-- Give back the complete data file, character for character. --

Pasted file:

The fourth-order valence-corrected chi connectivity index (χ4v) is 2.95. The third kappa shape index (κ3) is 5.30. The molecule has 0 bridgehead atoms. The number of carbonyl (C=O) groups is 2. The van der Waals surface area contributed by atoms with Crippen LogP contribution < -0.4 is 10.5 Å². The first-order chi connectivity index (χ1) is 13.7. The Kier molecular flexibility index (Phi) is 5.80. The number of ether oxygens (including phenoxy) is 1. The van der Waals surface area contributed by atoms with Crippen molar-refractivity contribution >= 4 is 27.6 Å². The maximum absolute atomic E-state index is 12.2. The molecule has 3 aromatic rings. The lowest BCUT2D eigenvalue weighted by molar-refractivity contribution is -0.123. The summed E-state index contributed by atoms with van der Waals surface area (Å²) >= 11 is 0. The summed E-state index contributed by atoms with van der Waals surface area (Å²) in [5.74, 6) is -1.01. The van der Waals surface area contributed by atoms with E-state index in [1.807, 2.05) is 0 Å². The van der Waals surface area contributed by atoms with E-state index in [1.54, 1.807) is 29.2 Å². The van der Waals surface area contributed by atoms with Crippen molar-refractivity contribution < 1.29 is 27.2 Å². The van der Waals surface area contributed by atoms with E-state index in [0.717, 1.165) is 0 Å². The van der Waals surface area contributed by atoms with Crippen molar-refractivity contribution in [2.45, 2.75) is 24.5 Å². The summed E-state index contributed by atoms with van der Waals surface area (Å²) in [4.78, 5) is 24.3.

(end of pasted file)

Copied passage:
The fourth-order valence-corrected chi connectivity index (χ4v) is 2.95. The third kappa shape index (κ3) is 5.30. The molecule has 0 bridgehead atoms. The number of carbonyl (C=O) groups is 2. The van der Waals surface area contributed by atoms with Crippen LogP contribution < -0.4 is 10.5 Å². The first-order chi connectivity index (χ1) is 13.7. The Kier molecular flexibility index (Phi) is 5.80. The number of ether oxygens (including phenoxy) is 1. The van der Waals surface area contributed by atoms with Crippen molar-refractivity contribution >= 4 is 27.6 Å². The maximum absolute atomic E-state index is 12.2. The molecule has 3 aromatic rings. The lowest BCUT2D eigenvalue weighted by molar-refractivity contribution is -0.123. The summed E-state index contributed by atoms with van der Waals surface area (Å²) >= 11 is 0. The summed E-state index contributed by atoms with van der Waals surface area (Å²) in [5.74, 6) is -1.01. The van der Waals surface area contributed by atoms with E-state index in [1.807, 2.05) is 0 Å². The van der Waals surface area contributed by atoms with E-state index in [1.54, 1.807) is 29.2 Å². The van der Waals surface area contributed by atoms with Crippen molar-refractivity contribution < 1.29 is 27.2 Å². The van der Waals surface area contributed by atoms with E-state index in [0.717, 1.165) is 0 Å². The van der Waals surface area contributed by atoms with Crippen molar-refractivity contribution in [2.45, 2.75) is 24.5 Å². The summed E-state index contributed by atoms with van der Waals surface area (Å²) in [4.78, 5) is 24.3.